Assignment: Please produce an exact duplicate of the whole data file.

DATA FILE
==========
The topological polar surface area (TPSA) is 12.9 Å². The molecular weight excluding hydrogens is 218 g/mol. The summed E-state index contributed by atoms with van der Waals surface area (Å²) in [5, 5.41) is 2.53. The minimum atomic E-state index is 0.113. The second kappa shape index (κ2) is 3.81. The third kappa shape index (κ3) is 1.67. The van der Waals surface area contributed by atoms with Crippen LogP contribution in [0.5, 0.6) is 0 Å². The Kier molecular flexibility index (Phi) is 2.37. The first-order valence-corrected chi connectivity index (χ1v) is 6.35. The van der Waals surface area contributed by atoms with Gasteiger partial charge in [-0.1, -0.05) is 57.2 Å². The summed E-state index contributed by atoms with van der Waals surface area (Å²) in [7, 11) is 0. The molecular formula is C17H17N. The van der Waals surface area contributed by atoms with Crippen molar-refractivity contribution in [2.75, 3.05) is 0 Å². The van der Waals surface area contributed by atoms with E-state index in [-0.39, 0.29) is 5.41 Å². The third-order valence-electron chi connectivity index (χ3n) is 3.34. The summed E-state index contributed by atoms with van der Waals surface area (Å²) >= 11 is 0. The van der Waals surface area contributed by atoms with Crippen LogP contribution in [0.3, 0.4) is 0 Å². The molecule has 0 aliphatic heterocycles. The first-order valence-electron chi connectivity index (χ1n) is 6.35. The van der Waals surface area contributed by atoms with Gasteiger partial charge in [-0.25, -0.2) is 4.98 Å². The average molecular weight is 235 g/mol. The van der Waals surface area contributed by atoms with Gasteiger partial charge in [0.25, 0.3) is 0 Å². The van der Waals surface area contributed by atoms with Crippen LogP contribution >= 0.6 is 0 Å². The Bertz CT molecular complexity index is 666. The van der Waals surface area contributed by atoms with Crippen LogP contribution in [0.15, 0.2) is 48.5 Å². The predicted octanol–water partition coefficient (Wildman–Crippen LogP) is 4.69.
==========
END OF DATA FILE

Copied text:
The topological polar surface area (TPSA) is 12.9 Å². The molecular weight excluding hydrogens is 218 g/mol. The summed E-state index contributed by atoms with van der Waals surface area (Å²) in [5, 5.41) is 2.53. The minimum atomic E-state index is 0.113. The second kappa shape index (κ2) is 3.81. The third kappa shape index (κ3) is 1.67. The van der Waals surface area contributed by atoms with Crippen LogP contribution in [0.5, 0.6) is 0 Å². The Kier molecular flexibility index (Phi) is 2.37. The first-order valence-corrected chi connectivity index (χ1v) is 6.35. The van der Waals surface area contributed by atoms with Gasteiger partial charge in [-0.1, -0.05) is 57.2 Å². The summed E-state index contributed by atoms with van der Waals surface area (Å²) in [7, 11) is 0. The molecular formula is C17H17N. The van der Waals surface area contributed by atoms with Crippen molar-refractivity contribution in [2.75, 3.05) is 0 Å². The van der Waals surface area contributed by atoms with E-state index in [-0.39, 0.29) is 5.41 Å². The third-order valence-electron chi connectivity index (χ3n) is 3.34. The summed E-state index contributed by atoms with van der Waals surface area (Å²) >= 11 is 0. The van der Waals surface area contributed by atoms with Crippen LogP contribution in [0.3, 0.4) is 0 Å². The molecule has 0 aliphatic heterocycles. The first-order valence-electron chi connectivity index (χ1n) is 6.35. The van der Waals surface area contributed by atoms with Gasteiger partial charge in [-0.25, -0.2) is 4.98 Å². The average molecular weight is 235 g/mol. The van der Waals surface area contributed by atoms with Gasteiger partial charge in [0.25, 0.3) is 0 Å². The van der Waals surface area contributed by atoms with Crippen LogP contribution >= 0.6 is 0 Å². The Bertz CT molecular complexity index is 666. The van der Waals surface area contributed by atoms with Crippen LogP contribution in [0.15, 0.2) is 48.5 Å². The predicted octanol–water partition coefficient (Wildman–Crippen LogP) is 4.69.